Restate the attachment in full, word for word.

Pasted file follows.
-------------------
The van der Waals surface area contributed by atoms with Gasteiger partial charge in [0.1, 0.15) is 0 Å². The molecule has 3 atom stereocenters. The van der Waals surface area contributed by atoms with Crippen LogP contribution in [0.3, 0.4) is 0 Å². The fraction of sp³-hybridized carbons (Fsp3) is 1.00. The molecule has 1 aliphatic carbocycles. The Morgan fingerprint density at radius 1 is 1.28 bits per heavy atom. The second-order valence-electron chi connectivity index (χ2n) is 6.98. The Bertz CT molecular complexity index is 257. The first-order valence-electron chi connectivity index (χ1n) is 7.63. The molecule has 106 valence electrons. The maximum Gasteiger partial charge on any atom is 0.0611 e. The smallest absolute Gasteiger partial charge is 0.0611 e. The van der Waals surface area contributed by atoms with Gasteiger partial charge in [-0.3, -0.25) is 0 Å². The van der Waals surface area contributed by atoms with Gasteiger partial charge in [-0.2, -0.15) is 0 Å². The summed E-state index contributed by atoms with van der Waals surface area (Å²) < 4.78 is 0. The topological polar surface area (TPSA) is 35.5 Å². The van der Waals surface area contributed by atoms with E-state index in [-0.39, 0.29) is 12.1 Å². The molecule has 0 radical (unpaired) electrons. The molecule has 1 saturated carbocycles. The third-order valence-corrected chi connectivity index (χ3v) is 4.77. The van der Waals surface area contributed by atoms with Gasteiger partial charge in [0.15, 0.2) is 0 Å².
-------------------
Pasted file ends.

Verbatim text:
The van der Waals surface area contributed by atoms with Gasteiger partial charge in [0.1, 0.15) is 0 Å². The molecule has 3 atom stereocenters. The van der Waals surface area contributed by atoms with Crippen LogP contribution in [0.3, 0.4) is 0 Å². The fraction of sp³-hybridized carbons (Fsp3) is 1.00. The molecule has 1 aliphatic carbocycles. The Morgan fingerprint density at radius 1 is 1.28 bits per heavy atom. The second-order valence-electron chi connectivity index (χ2n) is 6.98. The Bertz CT molecular complexity index is 257. The first-order valence-electron chi connectivity index (χ1n) is 7.63. The molecule has 106 valence electrons. The maximum Gasteiger partial charge on any atom is 0.0611 e. The smallest absolute Gasteiger partial charge is 0.0611 e. The van der Waals surface area contributed by atoms with Gasteiger partial charge in [-0.3, -0.25) is 0 Å². The van der Waals surface area contributed by atoms with Gasteiger partial charge in [-0.2, -0.15) is 0 Å². The summed E-state index contributed by atoms with van der Waals surface area (Å²) < 4.78 is 0. The topological polar surface area (TPSA) is 35.5 Å². The van der Waals surface area contributed by atoms with E-state index in [-0.39, 0.29) is 12.1 Å². The molecule has 0 radical (unpaired) electrons. The molecule has 1 saturated carbocycles. The third-order valence-corrected chi connectivity index (χ3v) is 4.77. The van der Waals surface area contributed by atoms with Gasteiger partial charge in [0.15, 0.2) is 0 Å².